Staying Power

We planted beets right before our big family vacation last June, and they straggled and struggled along all summer. I never got around to using them in the fall, and actively began ignoring them come winter. They survived some significant week-long freezes, and a couple good snows to boot.

I finally decided to pull them up and see if there was anything worth saving, and it turns out that beets are pretty darn tough in the ground. We cooked up a batch of golden beets for a salad a few weeks ago, and today I pulled out the fancy candy-cane striped Chioggos to roast for Robbie’s 3rd birthday party. After paring off the gnarly skin from the tops, they look as good as new.


Artichokes Saved from the Deep Freeze

Last year we had a really cold stretch of weather, and the only thing that survived was our Tuscan Kale. Included in things that did die was our artichoke plant, which was just getting ready to be harvested. Instead it froze solid and wilted to the ground. When the snow started today, I leapt into action and saved our artichokes, even though only one of them was a respectable size.

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Snow Falling On Chickens

Frozen Chicken

Frozen Chicken

We got snow in Seattle last night, in the usual on-again off-again, is-it-going-to-stick-or-is-it-just-going-to-tease-us fashion. It was looking pretty slushy when we went to bed, but I woke up early in the morning and peeked out the window, just like I used to do when I was a kid, to discover a decent snowfall had stuck around, and even covered the road. But this post isn’t just about the snow, it is about chickens in the snow.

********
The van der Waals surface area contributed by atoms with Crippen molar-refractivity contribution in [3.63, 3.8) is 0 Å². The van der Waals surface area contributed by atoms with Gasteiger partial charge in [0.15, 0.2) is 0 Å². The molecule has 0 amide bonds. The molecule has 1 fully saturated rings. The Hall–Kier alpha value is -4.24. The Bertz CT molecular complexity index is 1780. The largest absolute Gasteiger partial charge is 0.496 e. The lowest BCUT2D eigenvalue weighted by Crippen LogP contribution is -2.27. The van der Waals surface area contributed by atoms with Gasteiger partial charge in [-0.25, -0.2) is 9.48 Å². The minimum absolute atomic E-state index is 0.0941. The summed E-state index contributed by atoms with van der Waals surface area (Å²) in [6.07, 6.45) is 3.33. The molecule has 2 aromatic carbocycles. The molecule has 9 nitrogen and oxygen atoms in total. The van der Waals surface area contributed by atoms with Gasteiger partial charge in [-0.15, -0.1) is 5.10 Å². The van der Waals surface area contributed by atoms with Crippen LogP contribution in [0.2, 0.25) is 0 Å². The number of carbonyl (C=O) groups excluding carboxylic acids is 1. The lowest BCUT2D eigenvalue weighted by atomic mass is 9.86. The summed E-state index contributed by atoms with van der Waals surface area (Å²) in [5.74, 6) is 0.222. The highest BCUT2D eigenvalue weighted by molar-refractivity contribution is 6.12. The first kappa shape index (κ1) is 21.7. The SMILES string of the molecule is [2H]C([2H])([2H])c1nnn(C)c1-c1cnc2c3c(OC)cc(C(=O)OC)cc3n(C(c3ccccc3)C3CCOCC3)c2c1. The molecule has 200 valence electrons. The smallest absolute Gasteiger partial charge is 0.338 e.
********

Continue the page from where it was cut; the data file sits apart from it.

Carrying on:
I was really curious how they would do in freezing cold weather. When I was researching heat lamps for them online, I read about people in Indiana and other ridiculously cold winter climates who didn’t feel the need to heat their coops, so I backed off my initial plans of supplying the ladies with a warm red light on all night for them. Anyway, they all snuggle together to sleep, and they can also puff up their feathers to make a nice downy layer of insulation.

This morning when I let them out of their coop they ran right through the snow to their bowl of food, but that didn’t last long. A half an hour later I looked out and they were nowhere in sight — they were back in the chicken house where it was, if not warm, at least not freezing cold on their toes (feet? talons? claws?) I didn’t see them outside all day, even after the snow melted back a little bit. So today the chickens and the humans ended up sticking to the same plan — hang out in the house and wait for things to get back to normal outside.

Written by dan in: Chickens,Weather | Tags: , , | 1 Comment

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